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YIMBY, White Privilege, and the Soul of Our Cities

Updated: Mar 4, 2019

Shelterforce, by Fernando Marti


February 19, 2019


“We’ve underbuilt housing for decades.”


YIMBY (Yes, In My Back Yard) leaders keep repeating this line. It’s become a mantra that now gets repeated at the highest levels, from a California state legislative report to a White House paper, to the point that it’s become gospel. Never mind that if we dig into it, the facts are very different.


YIMBY leaders also have a compelling explanation for why we have supposedly “underbuilt” for decades. At fault is a combination of NIMBYs and rabid progressive activists.


Equity advocates are familiar with real NIMBYs, older white homeowners who often want to protect their property values by keeping others out. Off and on over the decades, many of us in the affordable housing movement have had to fight one version or another of NIMBYism over exclusionary policies.


I first encountered the term YIMBY when community organizers were fighting in support of affordable housing and in opposition to NIMBYs. The combination of those with NIMBY sentiments and real estate developers eager to create exclusive communities led progressives to fight for inclusionary housing, demanding that developers create mixed-income communities.


But according to the YIMBY leaders, now we equity advocates are the problem too, little different from the NIMBYs, rabid progressives who are too naïve or ideological to understand how the market really works. In this story line, in the name of fighting evictions and displacement, we progressives, we communities of color, we poor people and immigrants, we working-class queers stupidly don’t realize that luxury development now will eventually become the affordable housing of the future!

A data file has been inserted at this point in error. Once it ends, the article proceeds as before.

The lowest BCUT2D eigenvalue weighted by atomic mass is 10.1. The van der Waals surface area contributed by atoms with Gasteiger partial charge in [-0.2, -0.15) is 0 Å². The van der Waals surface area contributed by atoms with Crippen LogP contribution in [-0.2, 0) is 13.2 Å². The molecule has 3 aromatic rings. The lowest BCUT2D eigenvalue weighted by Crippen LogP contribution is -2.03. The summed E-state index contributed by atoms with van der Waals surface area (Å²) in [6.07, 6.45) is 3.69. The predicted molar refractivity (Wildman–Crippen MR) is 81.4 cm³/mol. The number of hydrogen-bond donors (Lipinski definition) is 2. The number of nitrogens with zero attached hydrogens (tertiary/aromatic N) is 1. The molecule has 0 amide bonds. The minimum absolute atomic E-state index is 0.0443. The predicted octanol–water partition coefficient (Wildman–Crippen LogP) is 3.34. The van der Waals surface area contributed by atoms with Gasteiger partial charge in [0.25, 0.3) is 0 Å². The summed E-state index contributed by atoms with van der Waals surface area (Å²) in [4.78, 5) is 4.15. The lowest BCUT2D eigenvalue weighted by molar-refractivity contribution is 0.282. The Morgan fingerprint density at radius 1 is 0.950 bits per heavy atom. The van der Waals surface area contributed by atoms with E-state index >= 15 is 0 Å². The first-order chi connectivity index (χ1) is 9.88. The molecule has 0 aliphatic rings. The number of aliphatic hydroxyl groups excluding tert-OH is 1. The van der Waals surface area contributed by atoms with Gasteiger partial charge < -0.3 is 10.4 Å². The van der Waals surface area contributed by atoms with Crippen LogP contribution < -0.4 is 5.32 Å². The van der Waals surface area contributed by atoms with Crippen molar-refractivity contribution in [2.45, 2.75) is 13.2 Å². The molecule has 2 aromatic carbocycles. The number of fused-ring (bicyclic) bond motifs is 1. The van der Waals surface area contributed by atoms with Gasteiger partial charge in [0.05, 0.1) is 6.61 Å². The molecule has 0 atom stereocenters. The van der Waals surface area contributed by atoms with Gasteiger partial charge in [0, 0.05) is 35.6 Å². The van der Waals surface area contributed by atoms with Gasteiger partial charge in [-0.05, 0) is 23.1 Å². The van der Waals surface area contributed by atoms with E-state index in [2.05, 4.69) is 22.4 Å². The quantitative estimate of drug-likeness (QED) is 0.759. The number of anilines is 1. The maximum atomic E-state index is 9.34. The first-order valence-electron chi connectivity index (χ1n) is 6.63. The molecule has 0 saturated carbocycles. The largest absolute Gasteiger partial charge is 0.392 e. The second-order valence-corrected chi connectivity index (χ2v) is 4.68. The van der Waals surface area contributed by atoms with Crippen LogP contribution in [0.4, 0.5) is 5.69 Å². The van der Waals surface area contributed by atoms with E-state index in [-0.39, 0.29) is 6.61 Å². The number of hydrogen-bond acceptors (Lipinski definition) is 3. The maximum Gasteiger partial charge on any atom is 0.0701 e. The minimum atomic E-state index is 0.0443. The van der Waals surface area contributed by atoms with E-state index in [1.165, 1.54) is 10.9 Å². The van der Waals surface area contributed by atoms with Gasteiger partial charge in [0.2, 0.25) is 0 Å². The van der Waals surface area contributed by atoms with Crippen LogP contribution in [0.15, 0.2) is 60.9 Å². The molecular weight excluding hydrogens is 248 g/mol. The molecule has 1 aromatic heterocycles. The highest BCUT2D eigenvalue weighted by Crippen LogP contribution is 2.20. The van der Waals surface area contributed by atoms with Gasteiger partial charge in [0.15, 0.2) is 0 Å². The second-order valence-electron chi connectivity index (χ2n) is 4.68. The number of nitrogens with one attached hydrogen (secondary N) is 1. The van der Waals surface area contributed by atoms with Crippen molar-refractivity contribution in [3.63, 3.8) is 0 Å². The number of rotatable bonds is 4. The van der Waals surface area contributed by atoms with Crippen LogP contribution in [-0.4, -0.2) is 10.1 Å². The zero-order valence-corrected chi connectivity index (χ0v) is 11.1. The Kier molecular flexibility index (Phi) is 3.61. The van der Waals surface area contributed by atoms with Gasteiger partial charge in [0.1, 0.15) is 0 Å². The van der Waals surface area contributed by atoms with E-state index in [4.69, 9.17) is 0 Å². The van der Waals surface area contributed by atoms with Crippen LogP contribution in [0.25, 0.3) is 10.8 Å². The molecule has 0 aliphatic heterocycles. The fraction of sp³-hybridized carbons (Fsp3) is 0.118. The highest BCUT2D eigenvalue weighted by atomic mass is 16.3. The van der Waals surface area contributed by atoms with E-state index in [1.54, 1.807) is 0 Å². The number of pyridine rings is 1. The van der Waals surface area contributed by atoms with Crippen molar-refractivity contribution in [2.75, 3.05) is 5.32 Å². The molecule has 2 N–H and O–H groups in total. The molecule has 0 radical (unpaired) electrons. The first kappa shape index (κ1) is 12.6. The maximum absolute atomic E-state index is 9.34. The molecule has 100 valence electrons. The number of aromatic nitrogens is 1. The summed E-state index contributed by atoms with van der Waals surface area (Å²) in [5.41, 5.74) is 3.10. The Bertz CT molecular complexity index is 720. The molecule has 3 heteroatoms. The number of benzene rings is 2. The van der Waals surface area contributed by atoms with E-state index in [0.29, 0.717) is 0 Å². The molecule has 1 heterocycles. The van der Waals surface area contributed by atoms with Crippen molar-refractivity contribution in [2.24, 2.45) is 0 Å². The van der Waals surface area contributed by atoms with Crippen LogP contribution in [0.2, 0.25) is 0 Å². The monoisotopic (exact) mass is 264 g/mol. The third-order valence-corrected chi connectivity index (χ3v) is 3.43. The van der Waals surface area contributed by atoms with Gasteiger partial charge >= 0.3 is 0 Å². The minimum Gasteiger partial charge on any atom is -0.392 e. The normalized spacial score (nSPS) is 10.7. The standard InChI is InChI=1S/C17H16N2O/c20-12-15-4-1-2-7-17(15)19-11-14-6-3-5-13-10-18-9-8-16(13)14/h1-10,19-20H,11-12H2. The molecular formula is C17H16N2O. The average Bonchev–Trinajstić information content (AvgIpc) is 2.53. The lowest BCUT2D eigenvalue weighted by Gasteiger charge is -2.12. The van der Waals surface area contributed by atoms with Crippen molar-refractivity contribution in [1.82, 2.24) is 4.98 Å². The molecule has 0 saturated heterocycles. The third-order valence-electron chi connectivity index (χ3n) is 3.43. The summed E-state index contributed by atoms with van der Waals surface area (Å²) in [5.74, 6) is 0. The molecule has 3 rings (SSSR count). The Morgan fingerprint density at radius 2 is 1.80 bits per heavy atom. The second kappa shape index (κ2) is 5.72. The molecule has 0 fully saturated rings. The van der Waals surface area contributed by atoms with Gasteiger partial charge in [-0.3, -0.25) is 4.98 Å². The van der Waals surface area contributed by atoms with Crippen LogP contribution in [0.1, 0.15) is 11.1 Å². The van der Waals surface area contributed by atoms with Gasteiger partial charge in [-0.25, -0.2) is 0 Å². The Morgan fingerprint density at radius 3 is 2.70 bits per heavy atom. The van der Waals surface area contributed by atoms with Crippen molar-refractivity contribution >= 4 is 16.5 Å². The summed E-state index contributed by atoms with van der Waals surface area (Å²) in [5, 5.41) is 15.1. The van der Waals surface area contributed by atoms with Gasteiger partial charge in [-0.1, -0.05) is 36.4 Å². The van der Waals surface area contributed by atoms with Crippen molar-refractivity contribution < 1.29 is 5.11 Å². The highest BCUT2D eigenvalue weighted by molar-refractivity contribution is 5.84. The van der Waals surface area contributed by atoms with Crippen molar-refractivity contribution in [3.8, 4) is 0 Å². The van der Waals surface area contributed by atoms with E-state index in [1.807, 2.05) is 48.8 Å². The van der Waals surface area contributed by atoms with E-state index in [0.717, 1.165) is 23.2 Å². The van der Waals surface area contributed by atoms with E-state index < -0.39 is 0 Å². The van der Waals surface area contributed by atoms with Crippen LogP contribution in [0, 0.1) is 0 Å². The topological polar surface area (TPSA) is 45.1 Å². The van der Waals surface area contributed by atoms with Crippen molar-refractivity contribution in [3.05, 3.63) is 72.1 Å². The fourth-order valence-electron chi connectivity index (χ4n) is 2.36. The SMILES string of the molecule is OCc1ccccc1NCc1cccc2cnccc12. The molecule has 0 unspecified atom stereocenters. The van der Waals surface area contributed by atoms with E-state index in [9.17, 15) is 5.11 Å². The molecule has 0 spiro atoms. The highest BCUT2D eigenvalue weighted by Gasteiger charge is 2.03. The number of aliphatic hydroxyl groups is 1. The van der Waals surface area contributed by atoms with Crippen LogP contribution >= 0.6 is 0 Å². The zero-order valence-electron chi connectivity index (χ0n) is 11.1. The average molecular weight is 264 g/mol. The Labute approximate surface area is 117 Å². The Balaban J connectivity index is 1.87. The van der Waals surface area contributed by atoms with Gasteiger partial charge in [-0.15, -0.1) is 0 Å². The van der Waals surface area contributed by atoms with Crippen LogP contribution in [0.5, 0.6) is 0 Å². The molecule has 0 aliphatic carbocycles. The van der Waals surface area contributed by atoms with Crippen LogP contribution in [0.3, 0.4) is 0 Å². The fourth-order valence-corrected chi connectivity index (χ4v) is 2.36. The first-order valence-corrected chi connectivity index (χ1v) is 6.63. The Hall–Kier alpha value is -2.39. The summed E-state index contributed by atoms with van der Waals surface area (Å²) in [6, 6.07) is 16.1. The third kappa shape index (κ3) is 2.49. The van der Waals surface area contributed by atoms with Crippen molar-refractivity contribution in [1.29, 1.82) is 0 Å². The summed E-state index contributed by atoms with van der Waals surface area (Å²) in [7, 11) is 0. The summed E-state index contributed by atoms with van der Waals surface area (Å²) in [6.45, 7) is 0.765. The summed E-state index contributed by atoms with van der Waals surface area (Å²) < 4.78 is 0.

(Editor’s Note: Here’s a more nuanced look at that idea.)


It’s simple supply-and-demand, they say -- Econ 101 -- and we obviously didn’t go to college if we don’t understand that simple truth.


They say we foolish activists abuse environmental regulations and planning processes that allow for democratic participation to stop or slow development. So the answer to the problem is to do away with those pesky regulations, limit public input, and give up on any attempt to get real estate developers to mitigate their impacts on our neighborhoods.


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